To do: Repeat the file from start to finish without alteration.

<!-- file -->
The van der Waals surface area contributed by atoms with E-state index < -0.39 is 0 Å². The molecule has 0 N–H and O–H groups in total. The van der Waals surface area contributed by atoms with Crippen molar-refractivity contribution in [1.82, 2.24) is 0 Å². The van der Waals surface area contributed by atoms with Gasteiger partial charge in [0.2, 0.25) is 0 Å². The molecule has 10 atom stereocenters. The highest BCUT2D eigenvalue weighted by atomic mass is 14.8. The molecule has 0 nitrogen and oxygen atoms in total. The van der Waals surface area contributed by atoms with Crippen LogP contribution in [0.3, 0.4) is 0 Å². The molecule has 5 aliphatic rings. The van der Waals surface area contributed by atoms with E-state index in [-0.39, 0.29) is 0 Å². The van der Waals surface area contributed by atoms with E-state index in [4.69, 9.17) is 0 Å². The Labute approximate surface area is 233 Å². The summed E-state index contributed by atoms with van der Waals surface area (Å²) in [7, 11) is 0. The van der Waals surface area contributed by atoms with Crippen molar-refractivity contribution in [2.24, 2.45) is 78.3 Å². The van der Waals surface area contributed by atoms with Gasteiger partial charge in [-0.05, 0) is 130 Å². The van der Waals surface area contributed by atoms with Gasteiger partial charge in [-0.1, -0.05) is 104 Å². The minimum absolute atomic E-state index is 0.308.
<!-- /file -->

The van der Waals surface area contributed by atoms with E-state index < -0.39 is 0 Å². The molecule has 0 N–H and O–H groups in total. The van der Waals surface area contributed by atoms with Crippen molar-refractivity contribution in [1.82, 2.24) is 0 Å². The van der Waals surface area contributed by atoms with Gasteiger partial charge in [0.2, 0.25) is 0 Å². The molecule has 10 atom stereocenters. The highest BCUT2D eigenvalue weighted by atomic mass is 14.8. The molecule has 0 nitrogen and oxygen atoms in total. The van der Waals surface area contributed by atoms with Crippen LogP contribution in [0.3, 0.4) is 0 Å². The molecule has 5 aliphatic rings. The van der Waals surface area contributed by atoms with E-state index in [-0.39, 0.29) is 0 Å². The van der Waals surface area contributed by atoms with E-state index in [4.69, 9.17) is 0 Å². The Labute approximate surface area is 233 Å². The summed E-state index contributed by atoms with van der Waals surface area (Å²) in [7, 11) is 0. The van der Waals surface area contributed by atoms with Crippen molar-refractivity contribution in [2.24, 2.45) is 78.3 Å². The van der Waals surface area contributed by atoms with Gasteiger partial charge in [-0.05, 0) is 130 Å². The van der Waals surface area contributed by atoms with Gasteiger partial charge in [-0.1, -0.05) is 104 Å². The minimum absolute atomic E-state index is 0.308.